100 students join new university course specialising in the treatment of diabetes


A UK university has welcomed 100 Indian students onto a newly launched online course focussed on supporting people living with diabetes and leading new research into the condition.

Birmingham City University has formally launched its new Master’s Degree in Advancing Diabetes Care in partnership with the University Hospitals Birmingham Diabetes Team.

Nursing Courses

Birmingham City University

The course is aimed at helping healthcare professionals develop specialist skills and techniques to enhance the level of care provided to people living with diabetes.

The first cohort of students being sponsored by Lupin Pharmaceuticals taking up their places on the course are based in India, which is home to nearly 77 million people with diabetes, and the students were given a special online welcome at a virtual event held yesterday (Thursday 1 October).

Key speakers from the UK and India gave a special welcome to the cohort and highlighted the importance of further research and development into diabetes care, particularly with Covid-19 having a disproportionate mortality rate for people with diabetes.

Among the speakers on the day were:

  •        Dr Anne Phillips is an Associate Professor in Diabetes Care at Birmingham City University
  •        Dr Shashank Vikram, Consul General of India, Birmingham
  •        Professor Philip Plowden, Vice-Chancellor at Birmingham City University
  •        Professor Wasim Hanif, Professor of Diabetes & Endocrinology, Consultant Physician, & Head of Service in Diabetes at University Hospital Birmingham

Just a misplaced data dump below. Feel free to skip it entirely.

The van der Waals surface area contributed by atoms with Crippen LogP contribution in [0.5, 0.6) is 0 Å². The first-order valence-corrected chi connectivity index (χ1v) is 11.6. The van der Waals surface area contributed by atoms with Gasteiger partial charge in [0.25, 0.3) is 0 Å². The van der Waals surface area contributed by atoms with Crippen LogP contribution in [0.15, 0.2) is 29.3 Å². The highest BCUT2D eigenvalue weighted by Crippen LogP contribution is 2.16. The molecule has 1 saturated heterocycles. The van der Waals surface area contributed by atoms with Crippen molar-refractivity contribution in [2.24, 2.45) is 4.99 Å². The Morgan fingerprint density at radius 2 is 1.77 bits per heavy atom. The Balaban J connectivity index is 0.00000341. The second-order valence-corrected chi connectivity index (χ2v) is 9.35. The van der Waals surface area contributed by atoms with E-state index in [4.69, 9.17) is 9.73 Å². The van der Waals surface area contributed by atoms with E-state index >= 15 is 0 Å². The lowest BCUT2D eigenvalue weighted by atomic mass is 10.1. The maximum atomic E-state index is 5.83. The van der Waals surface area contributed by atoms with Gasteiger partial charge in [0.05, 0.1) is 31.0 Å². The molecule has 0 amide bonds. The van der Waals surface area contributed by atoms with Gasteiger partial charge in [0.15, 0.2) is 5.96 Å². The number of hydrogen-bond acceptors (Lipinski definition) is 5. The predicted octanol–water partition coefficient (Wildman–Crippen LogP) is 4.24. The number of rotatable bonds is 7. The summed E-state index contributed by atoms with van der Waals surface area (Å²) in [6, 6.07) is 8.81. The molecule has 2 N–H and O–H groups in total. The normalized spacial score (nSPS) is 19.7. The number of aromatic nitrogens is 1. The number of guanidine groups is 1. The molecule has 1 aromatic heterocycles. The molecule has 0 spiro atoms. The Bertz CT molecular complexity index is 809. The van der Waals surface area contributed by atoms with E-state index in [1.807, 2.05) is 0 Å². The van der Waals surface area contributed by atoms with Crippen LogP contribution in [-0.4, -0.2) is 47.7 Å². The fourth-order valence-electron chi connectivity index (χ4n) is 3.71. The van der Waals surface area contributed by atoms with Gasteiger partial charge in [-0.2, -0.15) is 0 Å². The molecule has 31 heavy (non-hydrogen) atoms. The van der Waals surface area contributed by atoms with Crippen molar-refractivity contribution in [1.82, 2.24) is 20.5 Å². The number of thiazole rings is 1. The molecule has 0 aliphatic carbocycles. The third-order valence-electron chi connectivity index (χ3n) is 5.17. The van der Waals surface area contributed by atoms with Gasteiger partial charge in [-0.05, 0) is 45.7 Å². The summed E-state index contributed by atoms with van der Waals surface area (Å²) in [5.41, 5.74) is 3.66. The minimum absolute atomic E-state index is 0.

•        Dr Andrew Fleming became the Deputy High Commissioner to Andhra Pradesh and Telangana in July 2017.
  •        Mr Rajeev Sibal, President Lupin Pharmaceuticals
  •        Mr Brijendra Singh, Senior Vice President, Lupin Pharmaceuticals

Dr Shishank Vikram said: "When I was an undergraduate student of medicine, at that point in time in India we used to read about diabetes in the subcategory of lifestyle diseases. Now we have seen the spread of this disease across all age groups, impacting people with different social backgrounds.

"At this particular juncture the launch of the MSc is a very important step which will go a long way in not only providing quality training but in the exchange of best practice between the two sides.

"The students that are joining this course are all medical doctors and I wish them the best.”

The course has been designed for healthcare professionals including GPs, hospital-based doctors, specialist nurses and practice nurses, midwives, dietitians, podiatrists, pharmacists, psychologists and other roles in many healthcare sectors.

It takes a global focus on the rise in diabetes to contribute to tackling the rising problem facing the world. 

Professor Philip Plowden, Vice-Chancellor at Birmingham City University, said: "This celebration is all about those of you who are studying on the programme. We welcome you and we recognise how important this is.

"The skills and knowledge that you develop on this course are going to result in evidenced-based effective diabetes care. We know the impact of this is going to be felt for generations.

"I wish all of you the very best, and thank all of our partners for what you've done."

Professor Hanif said: "The reason why this course is important is, if you look at the numbers there are currently 463 million people with diabetes globally. In India we are approaching 77 million people living with diabetes.  

"Globally every seven seconds somebody dies from diabetes, including in countries like India. To give you some perspective on these things, every day nearly 12,000 people die from diabetes.

"The aim of this course is to try and give the most advanced skills to healthcare professionals trying to manage diabetes.”

More information about the course can be found on the University’s website.


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